If you haven’t already noticed, many young children’s books are written in the simple present tense. For teachers, this is wonderful to see since exposing children to different tenses in books is one way to get them familiar with its usage.
Simple present tense is used to:
- describe facts or habits
- describe scheduled events
This is a tricky tense to use because it requires a s, es, or ies when used with the third person singular (he/she/it). While children do frequently answer questions about themselves using “I” such as describing daily routines like “I brush my teeth every day,” or “I go to school by school bus,” they rarely have the opportunity to use third person singular.
“Hey Jack” is an early-reader series by Sally Rippin that details Jack’s everyday adventures. It is entirely written in the present tense, and I read the book aloud to my students shortly after introducing the simple present tense in class.
However, I realize that the book also presents a great opportunity to practice past tense. How?
I created the following worksheets to supplement our past tense unit. Since my students are already familiar with the character and the story, I can target the grammar component.
- Have students sort the words into past tense or present tense by writing or cutting out the verbs in the box. These are the same verbs that will appear in the passage in the next exercise.
2. Have students read the excerpt from “Hey Jack” out loud and emphasis the present tense verbs.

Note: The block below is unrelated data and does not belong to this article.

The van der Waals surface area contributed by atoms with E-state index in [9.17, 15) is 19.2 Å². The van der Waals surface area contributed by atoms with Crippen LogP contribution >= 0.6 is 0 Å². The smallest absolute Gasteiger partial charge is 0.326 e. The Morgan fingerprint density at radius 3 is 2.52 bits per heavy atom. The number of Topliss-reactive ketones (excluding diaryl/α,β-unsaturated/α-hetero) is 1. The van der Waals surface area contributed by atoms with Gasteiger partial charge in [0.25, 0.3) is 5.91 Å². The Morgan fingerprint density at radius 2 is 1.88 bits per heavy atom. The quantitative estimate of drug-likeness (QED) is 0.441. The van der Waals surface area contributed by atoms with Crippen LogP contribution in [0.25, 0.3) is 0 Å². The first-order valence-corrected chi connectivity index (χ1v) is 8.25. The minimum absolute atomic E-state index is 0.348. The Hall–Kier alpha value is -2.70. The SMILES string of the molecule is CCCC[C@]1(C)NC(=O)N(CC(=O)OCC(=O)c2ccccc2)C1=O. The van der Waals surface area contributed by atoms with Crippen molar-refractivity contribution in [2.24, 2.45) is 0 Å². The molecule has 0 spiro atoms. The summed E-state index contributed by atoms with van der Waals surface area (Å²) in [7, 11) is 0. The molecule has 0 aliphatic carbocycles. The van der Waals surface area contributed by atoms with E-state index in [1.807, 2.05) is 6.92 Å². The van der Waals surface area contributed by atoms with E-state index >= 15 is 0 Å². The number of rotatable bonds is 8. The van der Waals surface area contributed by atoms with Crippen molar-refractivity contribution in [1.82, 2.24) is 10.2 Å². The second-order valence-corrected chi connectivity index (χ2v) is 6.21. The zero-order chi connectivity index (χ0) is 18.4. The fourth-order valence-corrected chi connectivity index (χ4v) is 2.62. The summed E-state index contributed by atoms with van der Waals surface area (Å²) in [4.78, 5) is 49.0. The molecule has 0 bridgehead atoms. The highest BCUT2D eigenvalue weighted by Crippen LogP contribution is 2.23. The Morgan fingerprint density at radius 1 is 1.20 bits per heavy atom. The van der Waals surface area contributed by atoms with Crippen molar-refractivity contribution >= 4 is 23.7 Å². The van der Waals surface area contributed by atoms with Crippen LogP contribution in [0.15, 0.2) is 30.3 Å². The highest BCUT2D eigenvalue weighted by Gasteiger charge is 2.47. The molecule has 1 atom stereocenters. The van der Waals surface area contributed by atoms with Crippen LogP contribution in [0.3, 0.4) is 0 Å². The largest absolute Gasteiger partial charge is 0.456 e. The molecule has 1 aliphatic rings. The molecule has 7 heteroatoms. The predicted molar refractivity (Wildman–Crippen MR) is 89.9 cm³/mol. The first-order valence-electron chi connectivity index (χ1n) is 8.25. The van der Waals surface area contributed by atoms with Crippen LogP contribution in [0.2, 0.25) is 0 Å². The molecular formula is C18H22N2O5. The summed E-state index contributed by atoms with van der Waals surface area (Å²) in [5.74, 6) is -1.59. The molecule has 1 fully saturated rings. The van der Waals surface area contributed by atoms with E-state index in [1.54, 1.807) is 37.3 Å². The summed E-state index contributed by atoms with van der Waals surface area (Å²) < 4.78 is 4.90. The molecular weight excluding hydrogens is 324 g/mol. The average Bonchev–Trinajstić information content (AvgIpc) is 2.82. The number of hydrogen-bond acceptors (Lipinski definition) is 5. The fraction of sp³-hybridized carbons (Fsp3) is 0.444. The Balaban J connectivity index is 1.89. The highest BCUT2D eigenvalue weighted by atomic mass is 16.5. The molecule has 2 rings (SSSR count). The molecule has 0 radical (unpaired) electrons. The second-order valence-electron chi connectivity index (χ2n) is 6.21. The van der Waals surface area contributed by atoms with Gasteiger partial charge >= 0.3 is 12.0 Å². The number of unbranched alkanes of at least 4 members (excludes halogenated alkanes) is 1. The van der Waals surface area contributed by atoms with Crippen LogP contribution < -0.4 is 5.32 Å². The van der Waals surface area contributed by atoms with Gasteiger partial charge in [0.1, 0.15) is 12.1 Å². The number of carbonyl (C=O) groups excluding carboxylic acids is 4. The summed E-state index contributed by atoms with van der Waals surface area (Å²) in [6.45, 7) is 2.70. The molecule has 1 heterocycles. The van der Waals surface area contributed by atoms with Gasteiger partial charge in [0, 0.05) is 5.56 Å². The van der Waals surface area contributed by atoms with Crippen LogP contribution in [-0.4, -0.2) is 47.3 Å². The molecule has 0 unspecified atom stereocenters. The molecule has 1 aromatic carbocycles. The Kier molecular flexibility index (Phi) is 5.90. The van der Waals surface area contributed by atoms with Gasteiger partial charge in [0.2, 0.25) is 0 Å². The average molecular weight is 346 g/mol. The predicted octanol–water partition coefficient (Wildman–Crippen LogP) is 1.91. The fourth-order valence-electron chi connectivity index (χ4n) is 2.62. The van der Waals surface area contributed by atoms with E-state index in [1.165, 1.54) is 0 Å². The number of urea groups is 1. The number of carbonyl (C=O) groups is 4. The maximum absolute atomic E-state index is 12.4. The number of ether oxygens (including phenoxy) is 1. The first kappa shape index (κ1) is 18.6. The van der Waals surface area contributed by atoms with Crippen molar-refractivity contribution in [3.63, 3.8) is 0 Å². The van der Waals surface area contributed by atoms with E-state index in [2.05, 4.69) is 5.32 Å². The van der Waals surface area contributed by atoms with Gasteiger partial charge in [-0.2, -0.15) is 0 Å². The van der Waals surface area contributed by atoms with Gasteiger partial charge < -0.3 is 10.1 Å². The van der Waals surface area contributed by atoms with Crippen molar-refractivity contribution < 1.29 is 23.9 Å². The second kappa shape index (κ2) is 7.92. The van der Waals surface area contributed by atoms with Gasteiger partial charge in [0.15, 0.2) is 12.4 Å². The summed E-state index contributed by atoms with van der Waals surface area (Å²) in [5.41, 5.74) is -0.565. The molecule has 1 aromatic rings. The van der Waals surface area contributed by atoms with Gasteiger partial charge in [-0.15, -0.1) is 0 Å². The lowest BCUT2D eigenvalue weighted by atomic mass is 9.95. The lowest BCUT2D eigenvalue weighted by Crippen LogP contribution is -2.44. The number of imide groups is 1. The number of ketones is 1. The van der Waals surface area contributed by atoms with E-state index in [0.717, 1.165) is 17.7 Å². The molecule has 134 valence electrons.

3. Have students look at the verbs chart and circle the verbs in the story.
4. Have students change the present tense verbs into past tense and write them on the right side of the table.
5. Finally, have them add the past tense verbs in the passage.
6. They can then re-copy the story onto a separate piece of paper, or simply read it out loud to a classmate.
I have created 8 different exercises from Chapter 1. I must say this was a huge success, and both my students and Kai found it fun to do!
If I create more, I will upload them here!
Here are other early chapter books that are written entirely in past tense:
- Billie B Brown series
- Chook Doolan
- Ella and Olivia
I decided to make another package for “Billie B Brown” readers. I find this activity so helpful in helping my students practice self-editing that I will likely continue using these in the years to come.
Do check out my other literacy-related blogs:
- MUST-HAVE literacy resources to support your child at home (Ages 1-7)
- IG / ZOOM LIVE: Starting the “Write” Way for Ages 3-6
- Setting up a writing center for a 6 year old
- Offering structured choice to encourage writing
- Supporting your child to write stories with a clear Beginning, Middle and End- foldable trilingual template
- Using “Touch and Tell, Touch and Say, Touch and Read” strategies to foster independence in writing
- What we need to know about children’s stages of writing development
- Guiding your child to write authentically (3-5 years old)
- Ways to encourage your toddler to write stories at home